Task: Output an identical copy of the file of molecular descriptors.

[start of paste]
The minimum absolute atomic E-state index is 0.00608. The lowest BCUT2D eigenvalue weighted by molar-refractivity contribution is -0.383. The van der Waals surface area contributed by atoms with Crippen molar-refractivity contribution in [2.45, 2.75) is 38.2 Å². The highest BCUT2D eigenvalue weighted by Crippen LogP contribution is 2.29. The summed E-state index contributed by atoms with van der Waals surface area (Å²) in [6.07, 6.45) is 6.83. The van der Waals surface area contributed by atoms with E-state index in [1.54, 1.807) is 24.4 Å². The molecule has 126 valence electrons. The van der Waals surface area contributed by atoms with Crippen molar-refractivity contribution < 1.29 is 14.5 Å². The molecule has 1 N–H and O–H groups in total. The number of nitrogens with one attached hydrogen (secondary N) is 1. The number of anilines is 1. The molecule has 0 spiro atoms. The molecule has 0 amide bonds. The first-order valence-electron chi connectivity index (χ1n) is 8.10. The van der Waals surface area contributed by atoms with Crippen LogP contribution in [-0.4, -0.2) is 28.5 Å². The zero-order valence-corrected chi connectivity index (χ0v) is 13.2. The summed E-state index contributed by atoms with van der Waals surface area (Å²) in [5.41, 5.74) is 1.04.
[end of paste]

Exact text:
The minimum absolute atomic E-state index is 0.00608. The lowest BCUT2D eigenvalue weighted by molar-refractivity contribution is -0.383. The van der Waals surface area contributed by atoms with Crippen molar-refractivity contribution in [2.45, 2.75) is 38.2 Å². The highest BCUT2D eigenvalue weighted by Crippen LogP contribution is 2.29. The summed E-state index contributed by atoms with van der Waals surface area (Å²) in [6.07, 6.45) is 6.83. The van der Waals surface area contributed by atoms with E-state index in [1.54, 1.807) is 24.4 Å². The molecule has 126 valence electrons. The van der Waals surface area contributed by atoms with Crippen molar-refractivity contribution < 1.29 is 14.5 Å². The molecule has 1 N–H and O–H groups in total. The number of nitrogens with one attached hydrogen (secondary N) is 1. The number of anilines is 1. The molecule has 0 spiro atoms. The molecule has 0 amide bonds. The first-order valence-electron chi connectivity index (χ1n) is 8.10. The van der Waals surface area contributed by atoms with Crippen LogP contribution in [-0.4, -0.2) is 28.5 Å². The zero-order valence-corrected chi connectivity index (χ0v) is 13.2. The summed E-state index contributed by atoms with van der Waals surface area (Å²) in [5.41, 5.74) is 1.04.